Reproductive coercion (RC), or behavior that interferes with contraception use and/or pregnancy autonomy, has been poorly assessed in the perinatal context. Our objective was to determine patient factors associated with RC and to explore associations between RC and pregnancy engagement.METHODS:
This was a cross-sectional study utilizing an anonymous, self-administered, Spanish or English survey among women with at least one prior pregnancy. The RC questionnaire queried participants’ experience of birth control sabotage and/or pressure to become pregnant by a partner at the time of their most recent pregnancy. Surveys were distributed at a tertiary care center during routine outpatient visits. Descriptive and bivariable analyses were performed.RESULTS:
In this sample of 93 women, 6.5% screened positive for RC. In the overall cohort, the mean age was 36.8 years, 79.6% were racial or ethnic minorities, and 41.9% were college graduates. Women reporting RC were younger (27.6vs.37.4 years, p=0.036) and reported more limited prenatal care (66.7%vs.25.3% with late/no prenatal care, p=0.049). There were trends demonstrating greater work insecurity, younger age at first pregnancy, poorer self-perception of health, and increased frequency of intimate partner violence (p<0.075). Race/ethnicity and education did not differ by experience of RC. Women were significantly more likely to have had an undesired pregnancy or pregnancy ambivalence if they had experienced RC (p=0.004).CONCLUSION:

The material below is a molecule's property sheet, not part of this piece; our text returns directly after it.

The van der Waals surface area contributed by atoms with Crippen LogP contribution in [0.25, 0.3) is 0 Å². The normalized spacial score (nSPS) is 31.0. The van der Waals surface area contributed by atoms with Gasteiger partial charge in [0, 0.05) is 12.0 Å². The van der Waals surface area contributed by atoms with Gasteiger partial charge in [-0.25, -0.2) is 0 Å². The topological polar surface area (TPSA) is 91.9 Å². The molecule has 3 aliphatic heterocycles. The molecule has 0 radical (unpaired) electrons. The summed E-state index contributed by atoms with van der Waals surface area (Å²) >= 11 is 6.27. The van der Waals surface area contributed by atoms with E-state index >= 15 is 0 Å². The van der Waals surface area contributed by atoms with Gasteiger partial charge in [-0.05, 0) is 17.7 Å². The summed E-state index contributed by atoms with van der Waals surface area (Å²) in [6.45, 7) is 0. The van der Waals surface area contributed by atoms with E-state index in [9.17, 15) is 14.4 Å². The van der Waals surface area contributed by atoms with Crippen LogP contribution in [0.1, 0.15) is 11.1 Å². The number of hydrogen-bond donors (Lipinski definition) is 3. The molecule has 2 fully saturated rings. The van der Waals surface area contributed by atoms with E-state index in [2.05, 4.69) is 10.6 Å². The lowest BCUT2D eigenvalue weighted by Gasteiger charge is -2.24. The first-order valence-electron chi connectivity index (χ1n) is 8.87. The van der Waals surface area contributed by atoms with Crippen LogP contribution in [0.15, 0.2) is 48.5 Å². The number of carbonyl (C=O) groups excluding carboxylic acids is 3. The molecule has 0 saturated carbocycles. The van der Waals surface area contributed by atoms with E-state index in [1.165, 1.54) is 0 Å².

In this unselected population, RC was present in a distinct minority of women without discrimination along racial, ethnic, education and economic lines. These data suggest that RC experience is associated with pregnancy ambivalence/unintendedness and poorer engagement in perinatal care.